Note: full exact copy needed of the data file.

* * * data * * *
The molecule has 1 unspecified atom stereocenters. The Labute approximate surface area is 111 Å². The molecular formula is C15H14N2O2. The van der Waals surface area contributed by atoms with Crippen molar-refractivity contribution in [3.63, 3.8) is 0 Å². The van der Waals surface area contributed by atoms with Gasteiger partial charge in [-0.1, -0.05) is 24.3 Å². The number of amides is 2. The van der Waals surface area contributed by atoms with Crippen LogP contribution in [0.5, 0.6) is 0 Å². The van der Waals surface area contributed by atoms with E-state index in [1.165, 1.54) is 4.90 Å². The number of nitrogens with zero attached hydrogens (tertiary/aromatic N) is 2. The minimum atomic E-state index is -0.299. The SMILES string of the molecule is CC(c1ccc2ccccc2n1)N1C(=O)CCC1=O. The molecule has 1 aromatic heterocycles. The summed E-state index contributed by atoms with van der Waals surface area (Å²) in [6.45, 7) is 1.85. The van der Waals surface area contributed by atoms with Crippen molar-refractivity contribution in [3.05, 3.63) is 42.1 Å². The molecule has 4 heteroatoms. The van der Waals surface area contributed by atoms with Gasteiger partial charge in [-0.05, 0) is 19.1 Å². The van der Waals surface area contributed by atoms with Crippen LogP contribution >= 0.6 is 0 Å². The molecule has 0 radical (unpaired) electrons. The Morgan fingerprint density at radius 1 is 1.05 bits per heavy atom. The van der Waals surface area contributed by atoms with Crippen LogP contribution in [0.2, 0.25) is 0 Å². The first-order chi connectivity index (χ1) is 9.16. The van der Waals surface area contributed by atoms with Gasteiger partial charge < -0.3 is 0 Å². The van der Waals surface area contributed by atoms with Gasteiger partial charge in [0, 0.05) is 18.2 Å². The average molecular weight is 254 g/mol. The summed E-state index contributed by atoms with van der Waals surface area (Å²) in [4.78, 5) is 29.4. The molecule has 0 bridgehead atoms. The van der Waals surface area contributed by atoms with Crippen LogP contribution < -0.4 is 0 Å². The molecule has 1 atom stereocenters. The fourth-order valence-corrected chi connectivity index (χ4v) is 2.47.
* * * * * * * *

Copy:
The molecule has 1 unspecified atom stereocenters. The Labute approximate surface area is 111 Å². The molecular formula is C15H14N2O2. The van der Waals surface area contributed by atoms with Crippen molar-refractivity contribution in [3.63, 3.8) is 0 Å². The van der Waals surface area contributed by atoms with Gasteiger partial charge in [-0.1, -0.05) is 24.3 Å². The number of amides is 2. The van der Waals surface area contributed by atoms with Crippen LogP contribution in [0.5, 0.6) is 0 Å². The van der Waals surface area contributed by atoms with E-state index in [1.165, 1.54) is 4.90 Å². The number of nitrogens with zero attached hydrogens (tertiary/aromatic N) is 2. The minimum atomic E-state index is -0.299. The SMILES string of the molecule is CC(c1ccc2ccccc2n1)N1C(=O)CCC1=O. The molecule has 1 aromatic heterocycles. The summed E-state index contributed by atoms with van der Waals surface area (Å²) in [6.45, 7) is 1.85. The van der Waals surface area contributed by atoms with Crippen molar-refractivity contribution in [3.05, 3.63) is 42.1 Å². The molecule has 4 heteroatoms. The van der Waals surface area contributed by atoms with Gasteiger partial charge in [-0.05, 0) is 19.1 Å². The van der Waals surface area contributed by atoms with Crippen LogP contribution >= 0.6 is 0 Å². The molecule has 0 radical (unpaired) electrons. The Morgan fingerprint density at radius 1 is 1.05 bits per heavy atom. The van der Waals surface area contributed by atoms with Crippen LogP contribution in [0.2, 0.25) is 0 Å². The first-order chi connectivity index (χ1) is 9.16. The van der Waals surface area contributed by atoms with Gasteiger partial charge < -0.3 is 0 Å². The van der Waals surface area contributed by atoms with Gasteiger partial charge in [0, 0.05) is 18.2 Å². The average molecular weight is 254 g/mol. The summed E-state index contributed by atoms with van der Waals surface area (Å²) in [4.78, 5) is 29.4. The molecule has 0 bridgehead atoms. The van der Waals surface area contributed by atoms with Crippen LogP contribution < -0.4 is 0 Å². The molecule has 1 atom stereocenters. The fourth-order valence-corrected chi connectivity index (χ4v) is 2.47.